I work at my gym in the childcare. I don't always have kids, so I come out and talk to the members and my fellow employees - all of which are PT's and 1 is a former competitive BB'er. (Small club.)
One of the trainers (not the bb'er) told me that since I'm pregnant, I shouldn't be doing much other than cardio and circuit training on the machines. He said I shouldn't even go in the free weights room. (Nice guy, but I don't agree.)
He knows I dl and squat and he told me the following:
Deads are mainly a powerlifting maneuver. (So?) He indicated that I don't need them.
Anybody got anything to counter that? For the record, I completely disagree. But I want to cnovince him, or at least let him know I'm not a dummy. LOL!
As it is, I feel sort of awestruck by Robbie the Real Life BB'er. lol!
I know that deadlifts are one of the "Big Three" which is what powerlifting is based on. However, that doesn't mean it's just for a powerlifter. A deadlift is great IMO because it targets a helluva lotta muscles in the body directly and indirectly, and releases and poo load of GH and all other fun side affects.
I dunno the facts behind pregnant women and deadlifting, so I can't say anything about that, but I do think you should and can deadlift (when you're pregnant, I dunno, may wanna consult a physician), even if you're not a powerlifter.
By no means is the deadlift only for powerlifters. As gothic said, great exercise. If your MD clears you, do some. It's sure to help your back, which, if you talk to a chiro, can take a beating posture-wise when you're pregnant.
BUT- be sure to clear it with your physician. Who, BTW, will likely advise you not to lift anyway. They typically know so little about resistance training. Unless of course, they're into training too.
Who the heck "needs" most any particular exercise? Most of us aren't weightlifting because our jobs or survival against marauding Vikings demands fitness at all, much less specific fitness, but because we pick the goals that suit us.
Deadlifting is great for strength of the entire lower body and lower back, and has the added benefit of teaching your body to work as a linked unit. It's also often liked because lifting such heavy loads causes a release of hormones beneficial to the addition of mass on the body. It's one of the best exercises around.
I do wonder if you could put yourself in danger of having your water break by doing especially hard lower body exercises, though. I suppose you could break your bag doing most anything if the strain is great enough. But then again, you don't need to do powerlifting exercises at max poundage, either. Lighter deadlifts can even be done to great advantage, as when you're using them for controlled negatives. Negatives help build muscle, after all.
For a pregnant woman, this could be an ace in the hole when it comes to silly gym arguments. Pregnant women usually or at least very often have back pain somewhere along the line. Deadlifts, by strengthening the back for the new heavy, unbalanced load of your baby, could protect you from a great deal of discomfort during your pregnancy. Some women even have to take to bed for at least a few weeks of pregnancy because their back pains get too severe. Deadlifts could prevent that. And after your baby is born, you will still be carrying around a lot of extra weight -- plus a baby of ever-growing poundage. That extra lower back strength will come in very handy for literally years, until you no longer carry your baby as much. Heck, I think a lot of women would prefer to carry their babies into their teenage years if they could. So you'll get plenty of mileage out of a strong lower back. Doesn't hurt when you're hauling groceries or bending over to wash the dog, either.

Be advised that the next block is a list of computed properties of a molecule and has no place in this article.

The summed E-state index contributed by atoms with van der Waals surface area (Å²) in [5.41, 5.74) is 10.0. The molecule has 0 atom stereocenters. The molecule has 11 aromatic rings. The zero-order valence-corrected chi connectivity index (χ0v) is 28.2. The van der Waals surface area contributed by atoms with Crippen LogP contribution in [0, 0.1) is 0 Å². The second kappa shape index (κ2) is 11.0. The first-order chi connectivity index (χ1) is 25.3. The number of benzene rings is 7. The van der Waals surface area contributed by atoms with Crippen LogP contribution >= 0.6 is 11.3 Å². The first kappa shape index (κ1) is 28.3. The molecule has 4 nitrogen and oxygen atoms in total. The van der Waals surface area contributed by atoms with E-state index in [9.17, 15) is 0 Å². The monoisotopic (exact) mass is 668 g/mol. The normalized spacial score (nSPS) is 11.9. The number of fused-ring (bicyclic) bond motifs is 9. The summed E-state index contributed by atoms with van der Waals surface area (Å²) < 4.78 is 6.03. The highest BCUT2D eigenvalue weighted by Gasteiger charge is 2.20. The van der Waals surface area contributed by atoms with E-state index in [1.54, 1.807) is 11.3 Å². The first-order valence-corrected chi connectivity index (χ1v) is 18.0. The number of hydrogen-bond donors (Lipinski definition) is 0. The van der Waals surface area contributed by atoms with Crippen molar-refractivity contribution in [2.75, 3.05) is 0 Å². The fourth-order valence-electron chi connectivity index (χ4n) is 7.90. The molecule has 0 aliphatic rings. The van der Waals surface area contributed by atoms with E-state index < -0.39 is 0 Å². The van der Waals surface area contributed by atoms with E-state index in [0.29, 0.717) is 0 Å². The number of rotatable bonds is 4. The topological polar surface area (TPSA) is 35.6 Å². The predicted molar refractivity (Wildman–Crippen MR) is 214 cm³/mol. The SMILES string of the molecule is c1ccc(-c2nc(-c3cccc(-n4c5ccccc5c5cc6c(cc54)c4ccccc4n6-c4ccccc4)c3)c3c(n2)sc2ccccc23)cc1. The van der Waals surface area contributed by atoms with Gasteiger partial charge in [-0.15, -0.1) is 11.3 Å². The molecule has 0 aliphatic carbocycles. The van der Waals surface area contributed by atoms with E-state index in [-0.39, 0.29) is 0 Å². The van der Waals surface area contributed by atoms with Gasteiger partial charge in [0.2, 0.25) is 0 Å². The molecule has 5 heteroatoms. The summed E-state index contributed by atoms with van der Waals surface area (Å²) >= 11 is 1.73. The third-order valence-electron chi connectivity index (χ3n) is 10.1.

To interject a perhaps borderline crude note prompted by the phrase "bending over," a strong lower back is a visual delight in a woman. John Updike called "the arabesque of the spine" the most beautiful part of a woman. I'm inclined to agree. The transition from the bottom up through the lower back to the rest of the back on a fit, athletic woman is a thing of mesmerizing beauty duplicated nowhere else on the body. And it can stay beautiful well past the time when age has taken a toll on beauty.
So besides the general and functional good deads do and the specific good they might do a woman during pregnancy and after, perhaps the thought that in doing them you are making more beautiful the most beautiful part of your body might strike a chord that motivates you to keep on doing them. Even if, for a while, you make some allowances on poundages so you don't break your water or cause a hemorrhoid or whatever. I know roids are common in pregnancy. (On that last note, be sure to do the "anal lock" -- clench down there -- to help prevent roids when you're lifting.)
Well that paragraph sure went from the sublime to the, uh, earthy.
Anyway, powerlifting movements tend to involve many muscles in the body and are very good for overall health and development. I wouldn't endanger my pregnancy for them, but doing them prudently seems to me like it could actually bring you benefits specific to your pregnancy, not be counter-productive. Maybe that guy you're talking to just hasn't thought things out.
I agree. Your doctor probably knows very little about exercise, and to be safe, will just advise walking or whatever seems like the least strenuous thing. This is "traditional" in modern medicine -- a discipline that isn't supposed to be based much on tradition, but actually has a good helping of it.